She includes proposals that don’t directly touch on gun control, too, pointing to research that more focused police and public health strategies, which target the few individuals at risk of violence in a community, can massively reduce gun deaths. This, she argues, would especially help minority communities that today experience disproportionate levels of gun violence.

And Warren plans to revisit the issue of gun deaths annually, leveraging federal funding into gun violence research to find out which policies are working, which aren’t, and which could be improved.

It’s an all-in approach, one Warren compares to efforts to reduce car crash deaths with a combination of new laws and rules for airbags, seatbelts, collapsible steering columns, changes to roads, drunk driving, and much more. “Over fifty years, we reduced per-mile driving deaths by almost 80% and prevented 3.5 million automobile deaths. And we’re still at it,” Warren writes.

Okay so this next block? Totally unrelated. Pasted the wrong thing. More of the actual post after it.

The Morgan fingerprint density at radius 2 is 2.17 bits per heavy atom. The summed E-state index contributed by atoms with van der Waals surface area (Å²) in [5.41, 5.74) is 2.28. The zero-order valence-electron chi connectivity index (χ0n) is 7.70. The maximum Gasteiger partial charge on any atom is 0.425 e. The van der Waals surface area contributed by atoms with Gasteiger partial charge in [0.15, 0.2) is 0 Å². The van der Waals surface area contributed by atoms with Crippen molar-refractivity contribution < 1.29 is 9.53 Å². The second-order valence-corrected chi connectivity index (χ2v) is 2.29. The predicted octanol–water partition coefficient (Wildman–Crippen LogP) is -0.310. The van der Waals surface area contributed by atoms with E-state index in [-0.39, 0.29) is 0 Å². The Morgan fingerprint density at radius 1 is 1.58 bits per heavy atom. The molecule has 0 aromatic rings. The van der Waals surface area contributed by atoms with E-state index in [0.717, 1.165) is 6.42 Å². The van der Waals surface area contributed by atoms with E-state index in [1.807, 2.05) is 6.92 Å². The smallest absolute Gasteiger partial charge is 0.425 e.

Tougher gun laws are backed by the research. A 2016 review of 130 studies in 10 countries, published in Epidemiologic Reviews, found that new legal restrictions on owning and purchasing guns tended to be followed by a drop in gun violence — a strong indicator that restricting access to guns can save lives.

But the idea is not that just one law could fix the entire problem, but rather a combination of efforts that tackle gun violence from different angles. As David Hemenway, director of the Harvard Injury Control Research Center, previously told me, “I think hardly anything is a big deal. I’m convinced that large numbers of small things add up.”